My post on ‘The Lottery’ by Shirley Jackson has surprisingly (or at least to me I didn’t realise that people actually studied this in school or frequently searched this) had the most hits on the whole site, many from quite obscure searches on search engines and somehow end up on my site. So to fill in time after Cloudstreet and before the next novel, but truth be told, the whole reason the next one begins next year is because I’m going on holiday soon, and won’t be able to write posts, so starting a book and then having a couple of weeks gap just doesn’t seem right. I’ve decided to do 12 (including this one) more posts this year, 10 of which will be explained in a second, and the final one will be a little surprise and something not previously done here.
Now, I had set out to write 10 reviews of ‘The Top 10 Short Stories’ but this creates a problem, what exactly are the ‘Top 10 Short Stories’? Doing a ‘Google’ search for this, provides a multitude of lists. I was hoping for a more reputable source to provide a list, like possibly ‘Time Magazine’, like they usually do with actual novels. But alas, even ‘Wikipedia’ is lacking a top 10 short story section. I myself, do not have an opinion on short stories, because I don’t believe I have actually read 10 short stories. But there are of course plenty of lists, listing some ‘famous’ short stories or 25 or even 50 of the best short stories. Then I remembered I can’t quite choose any old 10, I have to choose 10 that are widely available on the internet otherwise I won’t be able to read them, or provide everyone else with a simple means of reading them. Therefore I decided to use http://www.firstthings.com/blogs/firstthoughts/2009/11/27/25-favorite-short-stories/ and selected the first 10 on the list of 25, that contain links to the story online, even though the site does state that they are in ‘no particular order’ but the first ten with links, shall do for now…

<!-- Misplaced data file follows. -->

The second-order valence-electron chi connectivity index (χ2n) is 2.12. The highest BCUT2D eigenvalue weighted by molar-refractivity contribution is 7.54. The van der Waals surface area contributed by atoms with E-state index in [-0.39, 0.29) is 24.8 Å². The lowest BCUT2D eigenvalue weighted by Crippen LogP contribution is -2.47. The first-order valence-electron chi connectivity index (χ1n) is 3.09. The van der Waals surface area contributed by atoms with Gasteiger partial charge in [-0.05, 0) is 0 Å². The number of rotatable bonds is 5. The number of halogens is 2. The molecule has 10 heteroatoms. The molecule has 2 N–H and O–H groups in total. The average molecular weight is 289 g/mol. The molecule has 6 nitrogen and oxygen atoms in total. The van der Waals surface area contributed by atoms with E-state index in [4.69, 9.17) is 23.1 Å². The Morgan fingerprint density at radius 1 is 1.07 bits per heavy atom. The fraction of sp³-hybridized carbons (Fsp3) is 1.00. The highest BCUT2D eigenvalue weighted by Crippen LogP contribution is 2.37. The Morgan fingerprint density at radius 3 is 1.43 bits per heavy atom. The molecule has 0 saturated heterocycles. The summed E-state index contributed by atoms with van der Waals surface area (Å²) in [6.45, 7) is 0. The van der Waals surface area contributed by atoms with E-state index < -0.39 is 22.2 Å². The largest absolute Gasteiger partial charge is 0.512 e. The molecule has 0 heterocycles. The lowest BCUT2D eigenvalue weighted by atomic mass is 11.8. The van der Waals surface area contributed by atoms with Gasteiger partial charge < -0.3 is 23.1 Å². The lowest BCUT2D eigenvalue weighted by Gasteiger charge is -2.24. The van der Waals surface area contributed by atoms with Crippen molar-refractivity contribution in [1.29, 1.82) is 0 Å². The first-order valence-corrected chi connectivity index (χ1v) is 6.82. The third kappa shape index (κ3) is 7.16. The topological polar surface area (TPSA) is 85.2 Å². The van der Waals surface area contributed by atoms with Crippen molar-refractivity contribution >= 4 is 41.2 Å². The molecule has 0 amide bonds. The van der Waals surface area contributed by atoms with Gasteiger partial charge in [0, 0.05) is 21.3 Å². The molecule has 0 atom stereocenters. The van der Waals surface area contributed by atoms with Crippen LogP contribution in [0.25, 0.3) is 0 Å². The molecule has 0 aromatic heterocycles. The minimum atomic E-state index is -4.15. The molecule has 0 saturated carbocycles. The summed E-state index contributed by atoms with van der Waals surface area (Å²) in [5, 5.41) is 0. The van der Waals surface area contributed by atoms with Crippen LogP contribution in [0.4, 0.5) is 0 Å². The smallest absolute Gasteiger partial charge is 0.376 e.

This means that the 10 short stories I shall be reviewing are (Links are only provided if the work is most now in the public domain, every effort has been made to ensure that uncopyrighted material is linked to, but using Project Gutenberg, Goodreads and legitimate sources, if you have any concerns about one of them, let me know):
1. Leo Tolstoy, Three Questions (downloadable on Goodreads)
2. Frank Stockton, The Lady or the Tiger?
3. W.W. Jacobs, The Monkey’s Paw
4. Stephen Vincent Benet, The Devil and Daniel Webster
5. Flannery O’Connor, A Good Man Is Hard to Find
6. Ring Lardner, Haircut
7. Ernest Hemingway, A Clean, Well-Lighted Place
8. Franz Kafka, A Hunger Artist
9. Franz Kafka, The Metamorphosis
10. Nathaniel Hawthorne, The Birth-mark
I have no idea what these stories are about, and I have never read them and most of the authors I have never even heard of. The exception being Leo Tolstoy, just because I have ‘War and Peace’ by him, a MASSIVELY LONG BOOK, which hasn’t been read as of yet… I’m sure that all the books on the full list of 25, are exceptionally good, considering ‘The Lottery’ was on there, and I loved that so much, these 10 should be quite good. Perhaps at a later time, the full list, including those that are not online, will be reviewed, but for now these 10 are it. Have you read any of these short stories, are they good, or are they just plain terrible. I’d love to hear your thoughts. Some of them appear to be quite long, guess it is hard to constitute what exactly a ‘short story’ is.
To end with, I just had to mention this ‘Honorable Mention’ of one of the shortest stories ever written by anyone nearly, it was written by Ernest Hemingway and in my opinion amazingly powerful, considering it is 6 (yes SIX!) words long.
“For Sale: Baby shoes, never Worn.”